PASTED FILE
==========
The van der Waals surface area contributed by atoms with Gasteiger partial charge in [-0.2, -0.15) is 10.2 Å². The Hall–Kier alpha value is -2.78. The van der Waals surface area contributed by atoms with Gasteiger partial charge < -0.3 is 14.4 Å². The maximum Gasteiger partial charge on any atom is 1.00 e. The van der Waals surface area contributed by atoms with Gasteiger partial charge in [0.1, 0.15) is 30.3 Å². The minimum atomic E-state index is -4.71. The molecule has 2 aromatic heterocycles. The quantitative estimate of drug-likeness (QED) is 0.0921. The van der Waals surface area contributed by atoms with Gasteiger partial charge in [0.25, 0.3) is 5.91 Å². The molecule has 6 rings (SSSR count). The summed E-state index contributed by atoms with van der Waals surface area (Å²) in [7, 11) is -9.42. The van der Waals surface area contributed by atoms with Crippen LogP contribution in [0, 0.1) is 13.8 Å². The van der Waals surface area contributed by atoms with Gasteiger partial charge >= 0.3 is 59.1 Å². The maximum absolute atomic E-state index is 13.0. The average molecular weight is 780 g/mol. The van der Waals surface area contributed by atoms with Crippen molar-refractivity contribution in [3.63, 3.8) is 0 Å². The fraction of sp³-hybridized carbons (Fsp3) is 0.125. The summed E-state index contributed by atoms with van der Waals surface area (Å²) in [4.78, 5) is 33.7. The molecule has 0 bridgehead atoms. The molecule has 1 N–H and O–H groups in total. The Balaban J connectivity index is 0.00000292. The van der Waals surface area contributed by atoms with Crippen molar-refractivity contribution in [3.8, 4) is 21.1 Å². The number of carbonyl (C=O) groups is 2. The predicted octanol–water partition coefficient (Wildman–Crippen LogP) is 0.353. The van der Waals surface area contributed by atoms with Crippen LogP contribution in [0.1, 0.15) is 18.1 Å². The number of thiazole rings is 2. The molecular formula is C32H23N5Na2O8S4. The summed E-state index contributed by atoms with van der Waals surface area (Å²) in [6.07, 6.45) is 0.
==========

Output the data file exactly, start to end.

The van der Waals surface area contributed by atoms with Gasteiger partial charge in [-0.2, -0.15) is 10.2 Å². The Hall–Kier alpha value is -2.78. The van der Waals surface area contributed by atoms with Gasteiger partial charge < -0.3 is 14.4 Å². The maximum Gasteiger partial charge on any atom is 1.00 e. The van der Waals surface area contributed by atoms with Gasteiger partial charge in [0.1, 0.15) is 30.3 Å². The minimum atomic E-state index is -4.71. The molecule has 2 aromatic heterocycles. The quantitative estimate of drug-likeness (QED) is 0.0921. The van der Waals surface area contributed by atoms with Gasteiger partial charge in [0.25, 0.3) is 5.91 Å². The molecule has 6 rings (SSSR count). The summed E-state index contributed by atoms with van der Waals surface area (Å²) in [7, 11) is -9.42. The van der Waals surface area contributed by atoms with Crippen LogP contribution in [0, 0.1) is 13.8 Å². The van der Waals surface area contributed by atoms with Gasteiger partial charge >= 0.3 is 59.1 Å². The maximum absolute atomic E-state index is 13.0. The average molecular weight is 780 g/mol. The van der Waals surface area contributed by atoms with Crippen molar-refractivity contribution in [3.63, 3.8) is 0 Å². The fraction of sp³-hybridized carbons (Fsp3) is 0.125. The summed E-state index contributed by atoms with van der Waals surface area (Å²) in [4.78, 5) is 33.7. The molecule has 0 bridgehead atoms. The molecule has 1 N–H and O–H groups in total. The Balaban J connectivity index is 0.00000292. The van der Waals surface area contributed by atoms with Crippen molar-refractivity contribution in [3.8, 4) is 21.1 Å². The number of carbonyl (C=O) groups is 2. The predicted octanol–water partition coefficient (Wildman–Crippen LogP) is 0.353. The van der Waals surface area contributed by atoms with Crippen LogP contribution in [0.1, 0.15) is 18.1 Å². The number of thiazole rings is 2. The molecular formula is C32H23N5Na2O8S4. The summed E-state index contributed by atoms with van der Waals surface area (Å²) in [6.07, 6.45) is 0.